The pontiff has replaced the all-Italian board of the Financial Information Authority with an international group of new members — including Juan C. Zarate, a Harvard professor and former Bush Administration official
Pope Francis replaced the entire, all-Italian board of the Vatican’s internal financial watchdog Thursday amid clashes over the pace of reform, the Boston Globe reports.
The Financial Information Authority was created in 2010 to combat money laundering and bring the Vatican into compliance with international standards, and Pope Francis has brought a renewed focus on the agency since he was elected over a year ago and made financial reform a priority.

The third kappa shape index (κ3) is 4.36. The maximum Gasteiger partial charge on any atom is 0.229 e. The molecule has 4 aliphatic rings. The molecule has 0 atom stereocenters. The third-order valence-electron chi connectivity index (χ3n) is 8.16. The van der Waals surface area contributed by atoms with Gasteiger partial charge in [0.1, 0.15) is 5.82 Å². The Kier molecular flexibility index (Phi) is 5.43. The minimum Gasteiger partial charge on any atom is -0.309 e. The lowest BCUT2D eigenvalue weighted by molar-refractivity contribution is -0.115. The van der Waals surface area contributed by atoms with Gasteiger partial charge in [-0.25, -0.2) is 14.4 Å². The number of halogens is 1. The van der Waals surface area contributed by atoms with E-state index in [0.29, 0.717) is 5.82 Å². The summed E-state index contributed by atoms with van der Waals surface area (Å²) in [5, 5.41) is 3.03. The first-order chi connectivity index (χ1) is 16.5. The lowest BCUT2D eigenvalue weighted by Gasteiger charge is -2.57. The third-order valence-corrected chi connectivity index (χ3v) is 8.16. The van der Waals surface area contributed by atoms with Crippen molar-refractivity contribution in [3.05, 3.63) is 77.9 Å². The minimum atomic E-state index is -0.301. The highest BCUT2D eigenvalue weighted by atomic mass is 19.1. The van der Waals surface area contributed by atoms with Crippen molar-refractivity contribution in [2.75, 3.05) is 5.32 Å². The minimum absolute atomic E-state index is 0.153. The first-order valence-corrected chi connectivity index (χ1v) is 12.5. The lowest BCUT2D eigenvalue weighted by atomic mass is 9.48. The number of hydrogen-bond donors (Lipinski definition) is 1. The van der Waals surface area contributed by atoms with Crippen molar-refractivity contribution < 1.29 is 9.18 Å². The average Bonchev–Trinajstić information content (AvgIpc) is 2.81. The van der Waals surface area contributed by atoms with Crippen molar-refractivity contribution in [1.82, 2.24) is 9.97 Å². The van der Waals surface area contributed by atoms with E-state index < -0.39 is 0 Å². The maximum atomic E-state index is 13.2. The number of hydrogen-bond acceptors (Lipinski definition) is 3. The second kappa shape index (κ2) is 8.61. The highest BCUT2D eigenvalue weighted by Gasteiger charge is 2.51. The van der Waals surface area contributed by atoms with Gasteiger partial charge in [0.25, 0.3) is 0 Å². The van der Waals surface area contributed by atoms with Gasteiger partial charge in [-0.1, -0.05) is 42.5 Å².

But the board has faced infighting since Swiss anti-money-laundering expert Rene Bruelhart became its director in 2012, capped by Italian Cardinal Attilio Nicora’s resignation as its head in January.
Pope Francis and Bruelhart have pushed for a more international board, with new members hailing from Italy, Singapore, Switzerland and the U.S., including Juan C. Zarate, a Harvard professor and a former official in the George W. Bush administration.